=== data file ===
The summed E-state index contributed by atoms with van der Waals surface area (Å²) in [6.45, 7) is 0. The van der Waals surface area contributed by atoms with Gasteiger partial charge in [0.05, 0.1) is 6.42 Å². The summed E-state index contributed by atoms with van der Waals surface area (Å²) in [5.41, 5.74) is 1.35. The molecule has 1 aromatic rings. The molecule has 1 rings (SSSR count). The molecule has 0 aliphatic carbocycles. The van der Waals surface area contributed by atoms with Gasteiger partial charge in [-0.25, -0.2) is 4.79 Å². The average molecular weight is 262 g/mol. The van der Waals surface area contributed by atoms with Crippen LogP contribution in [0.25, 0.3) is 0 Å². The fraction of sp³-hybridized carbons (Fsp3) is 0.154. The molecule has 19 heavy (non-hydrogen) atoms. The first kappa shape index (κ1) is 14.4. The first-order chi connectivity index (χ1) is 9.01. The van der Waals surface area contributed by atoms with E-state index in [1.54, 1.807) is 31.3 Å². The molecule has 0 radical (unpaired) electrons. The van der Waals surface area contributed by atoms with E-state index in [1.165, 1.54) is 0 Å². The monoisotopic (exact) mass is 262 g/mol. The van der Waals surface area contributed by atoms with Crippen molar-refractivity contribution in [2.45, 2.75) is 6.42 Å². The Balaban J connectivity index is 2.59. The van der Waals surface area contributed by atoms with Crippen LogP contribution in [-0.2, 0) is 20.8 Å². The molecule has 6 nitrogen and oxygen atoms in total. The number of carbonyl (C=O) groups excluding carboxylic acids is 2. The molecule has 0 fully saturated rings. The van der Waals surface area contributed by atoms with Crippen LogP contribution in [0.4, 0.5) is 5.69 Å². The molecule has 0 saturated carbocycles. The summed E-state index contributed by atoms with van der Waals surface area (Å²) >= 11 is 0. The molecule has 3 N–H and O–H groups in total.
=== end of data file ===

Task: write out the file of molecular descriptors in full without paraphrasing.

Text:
The summed E-state index contributed by atoms with van der Waals surface area (Å²) in [6.45, 7) is 0. The van der Waals surface area contributed by atoms with Gasteiger partial charge in [0.05, 0.1) is 6.42 Å². The summed E-state index contributed by atoms with van der Waals surface area (Å²) in [5.41, 5.74) is 1.35. The molecule has 1 aromatic rings. The molecule has 1 rings (SSSR count). The molecule has 0 aliphatic carbocycles. The van der Waals surface area contributed by atoms with Gasteiger partial charge in [-0.25, -0.2) is 4.79 Å². The average molecular weight is 262 g/mol. The van der Waals surface area contributed by atoms with Crippen LogP contribution in [0.25, 0.3) is 0 Å². The fraction of sp³-hybridized carbons (Fsp3) is 0.154. The molecule has 19 heavy (non-hydrogen) atoms. The first kappa shape index (κ1) is 14.4. The first-order chi connectivity index (χ1) is 9.01. The van der Waals surface area contributed by atoms with E-state index in [1.54, 1.807) is 31.3 Å². The molecule has 0 radical (unpaired) electrons. The van der Waals surface area contributed by atoms with E-state index in [1.165, 1.54) is 0 Å². The monoisotopic (exact) mass is 262 g/mol. The van der Waals surface area contributed by atoms with Crippen molar-refractivity contribution in [2.45, 2.75) is 6.42 Å². The Balaban J connectivity index is 2.59. The van der Waals surface area contributed by atoms with Crippen LogP contribution in [-0.2, 0) is 20.8 Å². The molecule has 6 nitrogen and oxygen atoms in total. The number of carbonyl (C=O) groups excluding carboxylic acids is 2. The molecule has 0 fully saturated rings. The van der Waals surface area contributed by atoms with Crippen LogP contribution in [0.4, 0.5) is 5.69 Å². The molecule has 0 saturated carbocycles. The summed E-state index contributed by atoms with van der Waals surface area (Å²) >= 11 is 0. The molecule has 3 N–H and O–H groups in total.